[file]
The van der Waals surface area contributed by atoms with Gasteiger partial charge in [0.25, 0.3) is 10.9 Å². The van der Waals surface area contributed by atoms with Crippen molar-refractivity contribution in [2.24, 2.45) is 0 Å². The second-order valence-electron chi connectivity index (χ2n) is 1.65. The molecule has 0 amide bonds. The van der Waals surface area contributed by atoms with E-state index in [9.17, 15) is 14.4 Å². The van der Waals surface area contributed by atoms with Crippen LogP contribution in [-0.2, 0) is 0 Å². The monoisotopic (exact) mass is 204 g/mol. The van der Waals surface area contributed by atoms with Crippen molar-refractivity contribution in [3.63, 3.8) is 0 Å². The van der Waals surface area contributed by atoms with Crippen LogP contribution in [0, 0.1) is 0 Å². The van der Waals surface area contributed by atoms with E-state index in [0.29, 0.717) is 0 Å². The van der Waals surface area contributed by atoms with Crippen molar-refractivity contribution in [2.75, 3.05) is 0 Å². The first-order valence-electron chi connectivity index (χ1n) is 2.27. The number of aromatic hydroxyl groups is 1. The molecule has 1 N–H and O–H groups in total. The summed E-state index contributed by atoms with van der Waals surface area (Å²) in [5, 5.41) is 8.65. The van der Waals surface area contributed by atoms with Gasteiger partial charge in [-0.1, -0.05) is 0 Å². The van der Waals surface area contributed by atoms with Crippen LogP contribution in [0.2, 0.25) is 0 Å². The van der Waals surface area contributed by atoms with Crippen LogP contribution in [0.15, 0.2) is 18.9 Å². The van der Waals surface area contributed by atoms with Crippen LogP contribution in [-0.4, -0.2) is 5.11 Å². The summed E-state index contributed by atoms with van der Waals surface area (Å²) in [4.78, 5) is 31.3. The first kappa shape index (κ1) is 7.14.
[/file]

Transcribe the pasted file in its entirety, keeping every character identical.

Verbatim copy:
The van der Waals surface area contributed by atoms with Gasteiger partial charge in [0.25, 0.3) is 10.9 Å². The van der Waals surface area contributed by atoms with Crippen molar-refractivity contribution in [2.24, 2.45) is 0 Å². The second-order valence-electron chi connectivity index (χ2n) is 1.65. The molecule has 0 amide bonds. The van der Waals surface area contributed by atoms with E-state index in [9.17, 15) is 14.4 Å². The van der Waals surface area contributed by atoms with Crippen LogP contribution in [-0.2, 0) is 0 Å². The monoisotopic (exact) mass is 204 g/mol. The van der Waals surface area contributed by atoms with Crippen molar-refractivity contribution in [3.63, 3.8) is 0 Å². The van der Waals surface area contributed by atoms with Crippen LogP contribution in [0, 0.1) is 0 Å². The van der Waals surface area contributed by atoms with E-state index in [0.29, 0.717) is 0 Å². The van der Waals surface area contributed by atoms with Crippen molar-refractivity contribution in [2.75, 3.05) is 0 Å². The first-order valence-electron chi connectivity index (χ1n) is 2.27. The number of aromatic hydroxyl groups is 1. The molecule has 1 N–H and O–H groups in total. The summed E-state index contributed by atoms with van der Waals surface area (Å²) in [5, 5.41) is 8.65. The van der Waals surface area contributed by atoms with Gasteiger partial charge in [-0.1, -0.05) is 0 Å². The van der Waals surface area contributed by atoms with Crippen LogP contribution in [0.2, 0.25) is 0 Å². The van der Waals surface area contributed by atoms with Crippen LogP contribution in [0.15, 0.2) is 18.9 Å². The van der Waals surface area contributed by atoms with Crippen LogP contribution in [-0.4, -0.2) is 5.11 Å². The summed E-state index contributed by atoms with van der Waals surface area (Å²) in [4.78, 5) is 31.3. The first kappa shape index (κ1) is 7.14.